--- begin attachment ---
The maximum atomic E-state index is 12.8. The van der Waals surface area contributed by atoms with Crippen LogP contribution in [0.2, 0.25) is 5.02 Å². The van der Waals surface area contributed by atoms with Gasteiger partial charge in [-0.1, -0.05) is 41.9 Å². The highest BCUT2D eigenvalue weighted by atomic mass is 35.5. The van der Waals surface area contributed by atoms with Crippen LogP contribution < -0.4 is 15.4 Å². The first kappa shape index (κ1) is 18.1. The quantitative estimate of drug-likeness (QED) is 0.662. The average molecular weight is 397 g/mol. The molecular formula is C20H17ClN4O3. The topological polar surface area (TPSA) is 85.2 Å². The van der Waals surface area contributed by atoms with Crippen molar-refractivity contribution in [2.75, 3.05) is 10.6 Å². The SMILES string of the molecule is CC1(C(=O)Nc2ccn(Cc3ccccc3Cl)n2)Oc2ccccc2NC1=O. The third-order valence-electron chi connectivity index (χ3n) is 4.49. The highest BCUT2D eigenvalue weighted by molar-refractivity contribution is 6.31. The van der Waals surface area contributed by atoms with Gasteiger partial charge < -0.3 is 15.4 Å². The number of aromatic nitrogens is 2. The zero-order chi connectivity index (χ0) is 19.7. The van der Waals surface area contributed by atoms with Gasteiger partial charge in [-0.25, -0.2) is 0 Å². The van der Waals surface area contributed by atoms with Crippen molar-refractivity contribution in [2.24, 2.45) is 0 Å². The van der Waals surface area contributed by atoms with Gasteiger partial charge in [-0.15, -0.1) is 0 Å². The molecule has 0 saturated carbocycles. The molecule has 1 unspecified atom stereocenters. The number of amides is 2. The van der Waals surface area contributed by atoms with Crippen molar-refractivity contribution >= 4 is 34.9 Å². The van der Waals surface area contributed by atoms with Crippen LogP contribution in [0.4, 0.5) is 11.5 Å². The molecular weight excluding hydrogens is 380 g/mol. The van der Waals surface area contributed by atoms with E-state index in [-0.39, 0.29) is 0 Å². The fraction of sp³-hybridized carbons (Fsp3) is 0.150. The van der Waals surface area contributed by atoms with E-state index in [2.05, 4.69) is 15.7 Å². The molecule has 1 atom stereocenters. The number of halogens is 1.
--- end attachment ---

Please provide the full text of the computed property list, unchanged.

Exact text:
The maximum atomic E-state index is 12.8. The van der Waals surface area contributed by atoms with Crippen LogP contribution in [0.2, 0.25) is 5.02 Å². The van der Waals surface area contributed by atoms with Gasteiger partial charge in [-0.1, -0.05) is 41.9 Å². The highest BCUT2D eigenvalue weighted by atomic mass is 35.5. The van der Waals surface area contributed by atoms with Crippen LogP contribution < -0.4 is 15.4 Å². The first kappa shape index (κ1) is 18.1. The quantitative estimate of drug-likeness (QED) is 0.662. The average molecular weight is 397 g/mol. The molecular formula is C20H17ClN4O3. The topological polar surface area (TPSA) is 85.2 Å². The van der Waals surface area contributed by atoms with Crippen molar-refractivity contribution in [2.75, 3.05) is 10.6 Å². The SMILES string of the molecule is CC1(C(=O)Nc2ccn(Cc3ccccc3Cl)n2)Oc2ccccc2NC1=O. The third-order valence-electron chi connectivity index (χ3n) is 4.49. The highest BCUT2D eigenvalue weighted by molar-refractivity contribution is 6.31. The van der Waals surface area contributed by atoms with Gasteiger partial charge < -0.3 is 15.4 Å². The number of aromatic nitrogens is 2. The zero-order chi connectivity index (χ0) is 19.7. The van der Waals surface area contributed by atoms with Gasteiger partial charge in [-0.25, -0.2) is 0 Å². The van der Waals surface area contributed by atoms with Crippen molar-refractivity contribution in [2.24, 2.45) is 0 Å². The van der Waals surface area contributed by atoms with Gasteiger partial charge in [-0.15, -0.1) is 0 Å². The molecule has 0 saturated carbocycles. The molecule has 1 unspecified atom stereocenters. The number of amides is 2. The van der Waals surface area contributed by atoms with Crippen molar-refractivity contribution >= 4 is 34.9 Å². The van der Waals surface area contributed by atoms with Crippen LogP contribution in [0.4, 0.5) is 11.5 Å². The molecular weight excluding hydrogens is 380 g/mol. The van der Waals surface area contributed by atoms with E-state index in [-0.39, 0.29) is 0 Å². The fraction of sp³-hybridized carbons (Fsp3) is 0.150. The van der Waals surface area contributed by atoms with E-state index in [2.05, 4.69) is 15.7 Å². The molecule has 1 atom stereocenters. The number of halogens is 1.